“I’ve told you these things for a purpose: that my joy might be your joy, and your joy wholly mature. This is my command: Love one another the way I loved you. This is the very best way to love. Put your life on the line for your friends. You are my friends when you do the things I command you. I’m no longer calling you servants because servants don’t understand what their master is thinking and planning. No, I’ve named you friends because I’ve let you in on everything I’ve heard from the Father. John 15:11-15 MSG
A picture of friends, captured at a funeral. The lovely young woman in the middle, with the infant child, had just lost her mother. The three childhood friends, surrounding her with hugs, have traveled miles to show her love. The love of loyal friends who had a yearning to give tender touches, eye contact, words, silence, compassion, encouragement and most of all, presence. The moment captured by a cell phone proclaims a statement of an enduring sincere love that will reach through eternity.
Their friendship began as children who learned about Jesus together. Their love is social; physical, touchable, and personal. Their love is spiritual; unspoken, soul connecting, bonding them as sisters united by the love of Christ.
This kind of loyal friendship, rooted in the love of God, allows us to experience the presence of God’s anchoring care. A loss so profound, a loving mother now physically absent, can leave a daughter with a lonely ache in her heart. Friends cannot replace the love of another’s precious mother, but their fellowship can restore life in her heart. Her heart pain can feel known, and the sense of loyal connection demonstrates she is never alone.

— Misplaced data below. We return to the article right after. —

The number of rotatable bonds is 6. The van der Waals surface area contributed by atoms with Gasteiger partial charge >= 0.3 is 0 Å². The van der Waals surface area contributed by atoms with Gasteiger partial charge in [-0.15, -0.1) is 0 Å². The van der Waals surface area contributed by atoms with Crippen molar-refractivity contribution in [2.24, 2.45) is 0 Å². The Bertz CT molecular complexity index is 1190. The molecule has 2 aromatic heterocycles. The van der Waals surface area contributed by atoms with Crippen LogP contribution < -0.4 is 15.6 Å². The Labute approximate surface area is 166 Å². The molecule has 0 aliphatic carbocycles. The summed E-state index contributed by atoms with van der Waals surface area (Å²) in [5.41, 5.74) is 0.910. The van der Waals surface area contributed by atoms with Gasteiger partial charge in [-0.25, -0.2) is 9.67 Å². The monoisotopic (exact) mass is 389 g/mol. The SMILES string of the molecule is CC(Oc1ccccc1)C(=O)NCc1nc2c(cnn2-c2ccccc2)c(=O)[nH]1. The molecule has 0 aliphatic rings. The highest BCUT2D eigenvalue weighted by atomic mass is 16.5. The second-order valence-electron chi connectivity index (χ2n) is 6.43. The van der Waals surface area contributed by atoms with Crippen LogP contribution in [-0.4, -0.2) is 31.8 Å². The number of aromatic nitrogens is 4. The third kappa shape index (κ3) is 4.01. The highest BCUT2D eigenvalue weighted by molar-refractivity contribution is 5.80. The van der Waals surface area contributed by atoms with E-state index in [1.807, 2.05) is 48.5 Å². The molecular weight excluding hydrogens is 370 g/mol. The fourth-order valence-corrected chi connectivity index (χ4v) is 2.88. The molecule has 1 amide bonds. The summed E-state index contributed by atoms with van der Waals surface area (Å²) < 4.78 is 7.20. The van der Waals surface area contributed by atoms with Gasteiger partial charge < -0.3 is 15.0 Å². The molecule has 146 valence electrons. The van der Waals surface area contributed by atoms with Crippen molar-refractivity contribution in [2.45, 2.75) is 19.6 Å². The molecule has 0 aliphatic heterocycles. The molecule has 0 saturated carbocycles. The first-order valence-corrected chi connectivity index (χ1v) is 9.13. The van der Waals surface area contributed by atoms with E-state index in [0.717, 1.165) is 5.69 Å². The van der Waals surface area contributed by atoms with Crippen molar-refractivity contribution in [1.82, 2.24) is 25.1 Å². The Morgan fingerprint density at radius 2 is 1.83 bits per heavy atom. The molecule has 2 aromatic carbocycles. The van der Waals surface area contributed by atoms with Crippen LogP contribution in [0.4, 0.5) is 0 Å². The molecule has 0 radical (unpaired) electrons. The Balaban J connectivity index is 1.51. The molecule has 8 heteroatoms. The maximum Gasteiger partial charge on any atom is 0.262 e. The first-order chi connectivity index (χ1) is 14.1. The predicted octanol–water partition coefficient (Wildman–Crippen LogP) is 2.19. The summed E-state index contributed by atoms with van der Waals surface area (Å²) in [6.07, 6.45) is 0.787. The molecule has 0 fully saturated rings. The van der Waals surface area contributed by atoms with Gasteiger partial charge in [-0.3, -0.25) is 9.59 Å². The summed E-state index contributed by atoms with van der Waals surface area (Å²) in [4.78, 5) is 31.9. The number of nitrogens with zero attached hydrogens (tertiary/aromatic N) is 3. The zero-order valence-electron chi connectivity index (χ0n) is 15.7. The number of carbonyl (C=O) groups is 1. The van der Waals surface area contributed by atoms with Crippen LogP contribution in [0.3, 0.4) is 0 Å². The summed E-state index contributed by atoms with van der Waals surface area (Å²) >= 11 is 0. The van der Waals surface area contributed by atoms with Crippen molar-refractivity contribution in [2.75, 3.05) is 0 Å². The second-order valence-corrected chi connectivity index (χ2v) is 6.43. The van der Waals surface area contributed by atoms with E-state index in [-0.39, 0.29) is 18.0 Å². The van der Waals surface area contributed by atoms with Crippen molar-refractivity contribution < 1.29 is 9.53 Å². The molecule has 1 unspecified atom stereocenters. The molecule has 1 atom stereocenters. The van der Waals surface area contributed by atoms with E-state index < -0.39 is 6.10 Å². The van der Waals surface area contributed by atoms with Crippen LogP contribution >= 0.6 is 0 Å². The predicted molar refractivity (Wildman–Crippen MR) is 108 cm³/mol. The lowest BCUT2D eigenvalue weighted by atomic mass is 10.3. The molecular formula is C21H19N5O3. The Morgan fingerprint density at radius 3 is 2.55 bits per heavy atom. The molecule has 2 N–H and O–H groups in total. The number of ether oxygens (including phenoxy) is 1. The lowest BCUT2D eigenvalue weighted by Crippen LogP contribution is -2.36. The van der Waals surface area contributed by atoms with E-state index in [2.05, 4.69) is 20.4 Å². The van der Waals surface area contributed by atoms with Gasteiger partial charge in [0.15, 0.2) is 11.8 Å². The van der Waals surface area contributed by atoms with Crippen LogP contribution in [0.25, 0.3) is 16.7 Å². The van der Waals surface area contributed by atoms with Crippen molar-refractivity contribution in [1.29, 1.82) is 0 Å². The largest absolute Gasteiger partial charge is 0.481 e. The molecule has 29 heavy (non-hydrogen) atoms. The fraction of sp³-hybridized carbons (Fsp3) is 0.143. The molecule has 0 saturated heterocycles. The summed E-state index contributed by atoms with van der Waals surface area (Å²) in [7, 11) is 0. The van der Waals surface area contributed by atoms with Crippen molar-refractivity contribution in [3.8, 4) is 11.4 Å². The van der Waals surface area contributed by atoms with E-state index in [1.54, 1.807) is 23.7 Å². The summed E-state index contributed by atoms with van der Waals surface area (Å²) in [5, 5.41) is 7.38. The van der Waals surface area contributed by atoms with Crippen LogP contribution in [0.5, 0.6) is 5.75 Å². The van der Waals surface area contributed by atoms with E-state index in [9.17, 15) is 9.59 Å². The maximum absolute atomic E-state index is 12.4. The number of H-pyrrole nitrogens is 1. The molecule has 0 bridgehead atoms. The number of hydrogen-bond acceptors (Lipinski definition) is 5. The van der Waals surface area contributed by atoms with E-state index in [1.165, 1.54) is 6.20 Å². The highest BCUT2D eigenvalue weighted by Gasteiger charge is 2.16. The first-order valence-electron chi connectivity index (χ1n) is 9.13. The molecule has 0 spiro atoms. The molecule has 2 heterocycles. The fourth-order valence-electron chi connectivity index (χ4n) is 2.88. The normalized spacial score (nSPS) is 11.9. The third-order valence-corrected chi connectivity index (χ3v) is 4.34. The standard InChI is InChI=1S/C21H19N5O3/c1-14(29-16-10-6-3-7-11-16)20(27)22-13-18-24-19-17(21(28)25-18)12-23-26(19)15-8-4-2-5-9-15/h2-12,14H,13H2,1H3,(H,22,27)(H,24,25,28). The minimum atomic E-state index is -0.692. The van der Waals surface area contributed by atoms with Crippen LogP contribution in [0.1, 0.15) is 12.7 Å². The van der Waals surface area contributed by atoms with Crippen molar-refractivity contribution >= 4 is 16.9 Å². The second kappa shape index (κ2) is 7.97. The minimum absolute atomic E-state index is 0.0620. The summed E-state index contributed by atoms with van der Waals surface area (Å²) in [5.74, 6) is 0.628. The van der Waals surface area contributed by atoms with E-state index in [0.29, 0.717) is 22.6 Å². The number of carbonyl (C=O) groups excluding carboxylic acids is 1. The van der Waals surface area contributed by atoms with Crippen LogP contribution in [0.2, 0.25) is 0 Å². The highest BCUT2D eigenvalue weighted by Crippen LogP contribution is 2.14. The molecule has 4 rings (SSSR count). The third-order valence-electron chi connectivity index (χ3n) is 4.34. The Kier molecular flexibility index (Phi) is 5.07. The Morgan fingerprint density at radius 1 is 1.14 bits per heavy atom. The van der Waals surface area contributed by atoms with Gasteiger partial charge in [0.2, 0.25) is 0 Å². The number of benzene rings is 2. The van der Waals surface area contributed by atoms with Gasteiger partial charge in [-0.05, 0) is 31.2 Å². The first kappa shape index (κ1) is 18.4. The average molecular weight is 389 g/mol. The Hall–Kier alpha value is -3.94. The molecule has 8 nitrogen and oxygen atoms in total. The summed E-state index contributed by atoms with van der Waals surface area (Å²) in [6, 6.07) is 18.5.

As friends of Jesus as the passage in John emphasizes we are in turn to show this loving friendship to others. The word friend in this passage is from the Greek phílos meaning;
a friend; someone dearly loved (prized) in a personal, intimate way; a trusted confidant, held dear in a close bond of personal affection. Note: The root (phil-) conveys experiential, personal affection – indicating 5384 (phílos) expresses experience-based love.
Experiential is something that is personally known, observed and encountered. As followers, of Christ, we are friends of Christ who put his life on the line for us. He has commanded that we love each other in the same way. It is the mark of Christian love.
What we have seen and [ourselves] heard, we are also telling you, so that you too may realize and enjoy fellowship as partners and partakers with us. And [this] fellowship that we have [which is a distinguishing mark of Christians] is with the Father and with His Son Jesus Christ (the Messiah). 1 John 1:3 (amp)
Our relationship with God, through His Son, is made strong as we trust His friendship and profound love. This connection impacts our soul, which creates neurological changes in our brains. We can then, “do love” in friendship as His love flows through us. We become friends who can:
Love bears up under anything and everything that comes, is ever ready to believe the best of every person, its hopes are fadeless under all circumstances, and it endures everything [without weakening]. 1 Corinthians 13:7 (AMP)
God, the creator of the universe, has created our physical brains to be joyfully responsive to this relational connection. The book Anatomy of the Soul by Curt Thompson, M.D. brings to light information how aspects of neuroscience point to God and affirm what believers have been living out as a community of faith for thousands of years.
“I believe our lives will be abundant, joyful, and peaceful only to the degree that we are engaged, known, and understood by one another. I also believe we cannot separate what we do with our brains and our relationships from what we do with God. God has designed our minds, part of his good creation to invite us into a deeper, more secure, more courageous relationship with him and with one another.”
Facing the adversities of life alone and disconnected can become a burden we were not meant to endure. As humans, God’s creation, we desire to be known and fear to be alone. Positive changes in the brain occur as we feel known by another. We are wired to be relational!
The huddled hugging group of friends in the picture is a demonstration of being known by each other and making the friend connection a priority. To be known by friends is a treasure of life that gives life to our being. “And friends are friends forever If the Lord’s the Lord of them” are words from an old song by Michael W. Smith that celebrates this treasure that is a gift from God.